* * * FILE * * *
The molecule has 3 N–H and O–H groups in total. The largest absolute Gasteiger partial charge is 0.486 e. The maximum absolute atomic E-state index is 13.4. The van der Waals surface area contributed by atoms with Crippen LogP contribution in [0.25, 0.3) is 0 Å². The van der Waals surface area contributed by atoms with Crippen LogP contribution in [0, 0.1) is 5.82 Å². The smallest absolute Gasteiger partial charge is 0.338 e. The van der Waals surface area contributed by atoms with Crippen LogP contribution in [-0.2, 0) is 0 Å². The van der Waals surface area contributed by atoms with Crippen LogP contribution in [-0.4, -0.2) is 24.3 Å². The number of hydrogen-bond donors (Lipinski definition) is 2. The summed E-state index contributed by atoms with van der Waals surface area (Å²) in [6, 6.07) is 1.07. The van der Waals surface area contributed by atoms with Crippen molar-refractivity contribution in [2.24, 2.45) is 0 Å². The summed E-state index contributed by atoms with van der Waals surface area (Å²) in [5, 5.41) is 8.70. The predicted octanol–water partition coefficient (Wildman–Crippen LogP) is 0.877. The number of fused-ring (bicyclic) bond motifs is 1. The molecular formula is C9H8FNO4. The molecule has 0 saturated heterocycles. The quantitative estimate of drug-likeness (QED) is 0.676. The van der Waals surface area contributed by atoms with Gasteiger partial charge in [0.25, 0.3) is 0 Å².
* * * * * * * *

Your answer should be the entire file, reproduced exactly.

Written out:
The molecule has 3 N–H and O–H groups in total. The largest absolute Gasteiger partial charge is 0.486 e. The maximum absolute atomic E-state index is 13.4. The van der Waals surface area contributed by atoms with Crippen LogP contribution in [0.25, 0.3) is 0 Å². The van der Waals surface area contributed by atoms with Crippen LogP contribution in [0, 0.1) is 5.82 Å². The smallest absolute Gasteiger partial charge is 0.338 e. The van der Waals surface area contributed by atoms with Crippen LogP contribution in [-0.2, 0) is 0 Å². The van der Waals surface area contributed by atoms with Crippen LogP contribution in [-0.4, -0.2) is 24.3 Å². The number of hydrogen-bond donors (Lipinski definition) is 2. The summed E-state index contributed by atoms with van der Waals surface area (Å²) in [6, 6.07) is 1.07. The van der Waals surface area contributed by atoms with Crippen molar-refractivity contribution in [2.24, 2.45) is 0 Å². The summed E-state index contributed by atoms with van der Waals surface area (Å²) in [5, 5.41) is 8.70. The predicted octanol–water partition coefficient (Wildman–Crippen LogP) is 0.877. The number of fused-ring (bicyclic) bond motifs is 1. The molecular formula is C9H8FNO4. The molecule has 0 saturated heterocycles. The quantitative estimate of drug-likeness (QED) is 0.676. The van der Waals surface area contributed by atoms with Gasteiger partial charge in [0.25, 0.3) is 0 Å².